Fitness First fighting for its future in talks with banks over debt burden

THE largest health club group in the world, Fitness First, is facing tough discussions with its lenders as it moves close to breaching bank loan terms.

The gym chain, which employs 13,000 people and has 1.2 million members worldwide, is understood to be drawing up a turnaround strategy in a bid to persuade its banks to refinance its �550 million debt burden.

But as it stands Fitness First, which has 430 clubs worldwide, including 140 in the UK, is currently set to breach banking convenant tests at the end of this month.

The chain’s owners, private equipty firm BC Partners, has fired the company’s top management team as part of an overhaul, including chief executive Colin Waggett, finance director Duncan Tatton-Brown and UK managing director John Gamble, it has been reported.

Meanwhile, other funds, including Monarch and Oaktree Capital, are understood to be circling the gym chain’s �530million of debt in hopes of a default.

Rothschild and veteran restructuring consultant Donald Featherstone, European head of the turnaround practice AlixPartners, have been hired as advisers on its negotiations with lenders.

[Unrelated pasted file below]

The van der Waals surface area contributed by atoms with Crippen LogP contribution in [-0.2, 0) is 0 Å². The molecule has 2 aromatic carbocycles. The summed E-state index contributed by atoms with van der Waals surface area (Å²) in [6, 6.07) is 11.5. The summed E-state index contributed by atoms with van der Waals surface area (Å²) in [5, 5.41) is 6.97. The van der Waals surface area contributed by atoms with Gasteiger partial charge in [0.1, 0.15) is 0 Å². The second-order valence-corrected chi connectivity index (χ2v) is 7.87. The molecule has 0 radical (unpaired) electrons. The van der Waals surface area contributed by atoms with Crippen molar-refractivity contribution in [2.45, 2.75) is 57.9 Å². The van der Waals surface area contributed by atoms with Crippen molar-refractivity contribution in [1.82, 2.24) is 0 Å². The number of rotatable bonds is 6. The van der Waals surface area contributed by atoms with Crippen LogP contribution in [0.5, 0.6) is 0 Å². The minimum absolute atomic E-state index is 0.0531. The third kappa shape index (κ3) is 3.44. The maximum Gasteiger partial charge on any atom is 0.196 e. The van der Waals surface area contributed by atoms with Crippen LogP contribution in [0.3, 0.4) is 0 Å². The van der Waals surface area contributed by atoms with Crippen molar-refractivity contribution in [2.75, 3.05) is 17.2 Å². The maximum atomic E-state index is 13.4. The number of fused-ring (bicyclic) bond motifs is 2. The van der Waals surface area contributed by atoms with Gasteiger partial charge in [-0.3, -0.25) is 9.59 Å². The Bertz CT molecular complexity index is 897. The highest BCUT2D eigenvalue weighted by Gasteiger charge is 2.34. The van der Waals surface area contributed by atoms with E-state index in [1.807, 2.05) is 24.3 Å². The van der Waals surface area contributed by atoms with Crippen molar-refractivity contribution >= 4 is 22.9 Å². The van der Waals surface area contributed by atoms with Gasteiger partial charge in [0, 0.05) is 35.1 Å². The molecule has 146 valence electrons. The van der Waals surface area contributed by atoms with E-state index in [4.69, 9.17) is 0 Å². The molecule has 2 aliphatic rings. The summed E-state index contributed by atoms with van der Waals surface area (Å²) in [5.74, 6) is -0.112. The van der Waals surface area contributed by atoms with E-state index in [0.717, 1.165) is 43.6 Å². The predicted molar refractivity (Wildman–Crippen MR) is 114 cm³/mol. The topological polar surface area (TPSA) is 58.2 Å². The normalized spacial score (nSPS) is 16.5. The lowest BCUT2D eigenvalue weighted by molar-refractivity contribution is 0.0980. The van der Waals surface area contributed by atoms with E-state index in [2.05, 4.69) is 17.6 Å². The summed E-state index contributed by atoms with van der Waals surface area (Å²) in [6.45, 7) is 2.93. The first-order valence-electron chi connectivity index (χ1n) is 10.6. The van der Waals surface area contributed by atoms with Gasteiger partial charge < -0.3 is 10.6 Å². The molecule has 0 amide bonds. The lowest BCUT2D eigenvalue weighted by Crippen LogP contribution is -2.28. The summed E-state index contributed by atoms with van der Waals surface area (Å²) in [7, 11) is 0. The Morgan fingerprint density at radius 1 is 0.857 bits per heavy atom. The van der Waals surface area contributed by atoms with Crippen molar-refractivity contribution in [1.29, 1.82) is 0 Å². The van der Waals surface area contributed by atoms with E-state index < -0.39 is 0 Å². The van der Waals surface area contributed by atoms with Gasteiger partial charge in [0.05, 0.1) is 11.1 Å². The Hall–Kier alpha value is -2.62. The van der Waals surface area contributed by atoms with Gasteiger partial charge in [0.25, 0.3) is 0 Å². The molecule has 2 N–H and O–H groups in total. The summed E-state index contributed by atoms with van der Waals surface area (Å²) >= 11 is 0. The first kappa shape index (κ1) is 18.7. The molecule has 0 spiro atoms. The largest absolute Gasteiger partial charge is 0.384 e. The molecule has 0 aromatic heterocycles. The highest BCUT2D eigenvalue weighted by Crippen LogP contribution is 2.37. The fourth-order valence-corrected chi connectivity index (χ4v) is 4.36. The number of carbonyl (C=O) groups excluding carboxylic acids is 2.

Fitness First, which has 10 clubs in the East of England, at locations including Colchester, Chelmsford, Norwich, Brentwood, Basildon and Southend, has in the last five years seen its underlying earnings decline from �146million to �115million last year.

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But BC Partners’ biggest problem is that the entire debt is due to be repaid between this summer and September 2013, and therefore has to be refinanced.

BC is expected to inject more capital into the company as well as ask banks to take a “haircut” on what they are owed. Other options include a debt-for-equity swap.

BC Partners was forced to pull a planned �1billion Singapore listing in 2011, after 17 of the 20 previous flotations tanked below their flotation listing price.